I think I was operating under the assumption that all I had to do was get the women to try jiu-jitsu and they would fall in love with it just like I did. I guess I really couldn’t understand how someone could try it and not love it. But I know this is not true because most of the people who start jiu-jitsu don’t continue with it.
So in the time since we’ve started the class we have had maybe 10ish different girls come who were not training before we started the class. Of those 10ish there is only 1 that continues to come. There have been several occasions where the women’s class consisted of me and that one student, she even joked she might have to start paying me for privates (I consider the women’s class a labor of love but she occasionally makes me treats which is really the only payment I need).
This is a pattern that exists outside of the women’s class though. There are women who have started training in the regular classes and who also haven’t continued. In my gym we have beginners and advanced classes at the same time. Once you get a stripe you get to train with the advanced class. This is a format we adopted around May or June last year. At the time the format changed, there were two women who had just started and they eventually earned their stripe and made it to the advanced class. They have both since stopped training. In the year or so since those two women earned their stripes we’ve had exactly…wait for it…0 women come to the advanced side.
This realization came to me last week and I was somewhat astonished. Even though I know that most nights I am the only woman who trains in the advanced class (we have two other female blue belts but one trains during the day and the other works at the gym so doesn’t get to train with us that much as she has other duties during class), the fact that we haven’t had a woman train long enough to earn a stripe in a year seemed crazy to me.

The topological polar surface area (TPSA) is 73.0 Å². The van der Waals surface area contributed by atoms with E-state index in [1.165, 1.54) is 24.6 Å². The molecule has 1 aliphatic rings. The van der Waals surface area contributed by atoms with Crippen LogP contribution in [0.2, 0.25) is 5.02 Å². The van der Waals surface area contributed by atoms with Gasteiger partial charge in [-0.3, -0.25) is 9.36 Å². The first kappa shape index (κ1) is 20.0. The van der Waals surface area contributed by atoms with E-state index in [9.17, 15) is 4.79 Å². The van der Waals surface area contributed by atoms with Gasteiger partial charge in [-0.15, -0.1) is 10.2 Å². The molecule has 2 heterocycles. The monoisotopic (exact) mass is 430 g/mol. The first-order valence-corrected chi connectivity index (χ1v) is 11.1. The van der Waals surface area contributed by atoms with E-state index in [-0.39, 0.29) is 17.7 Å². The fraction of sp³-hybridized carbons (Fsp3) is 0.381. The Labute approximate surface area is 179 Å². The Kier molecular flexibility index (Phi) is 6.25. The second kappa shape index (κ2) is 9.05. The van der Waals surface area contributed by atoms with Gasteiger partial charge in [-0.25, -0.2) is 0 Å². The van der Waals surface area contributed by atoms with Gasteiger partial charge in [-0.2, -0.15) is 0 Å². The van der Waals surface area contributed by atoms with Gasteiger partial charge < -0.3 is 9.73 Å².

So I started thinking about whether it’s something we are doing at the gym. Even though no gym is perfect, I think ours is pretty good. My coach has always been as encouraging and helpful to me and the other women as he is to the guys. Even though most of the students are men, there are some really great people to train with. I am in class 99.99% of the time so there is almost always a woman on the mat (plus I personally think if I had the chance to drill with me I’d work very hard for that stripe but I guess I am biased).
So assuming we are not doing something awful at the gym that is driving away women, why are they leaving? The only thing I can come up with is what I said above…jiu-jitsu is not for everyone. I think this is one of the reasons why a lot of the women who have trained for a while are very much obsessed with jiu-jitsu. You have to put up with a unique kind of hell to eagerly fight with a bunch of boys who are stronger than you. You either love it or hate it, there’s not a lot of room for middle ground.
I should also point out that I know that this phenomenon of people quitting jiu-jitsu is not exclusive to women. I don’t even attempt to learn people’s names until they are in the advanced class because I know many of them, male and female, will not train long enough to get a stripe. It just hits me harder when we lose girls because I want more female training partners (I am so self-centered sometimes).
So I’m going to try my best not to take it personally in the future when the women stop training and not to get too upset. I have been fortunate enough lately to get to train with women at other schools which has been awesome and has made my longing for more women at my own gym diminish. If anyone has any ideas on what we can do to get the girls to stay, I’d love to hear them. But I think a lot of it just comes down to the individual. It takes a special kind of crazy to train jiu-jitsu!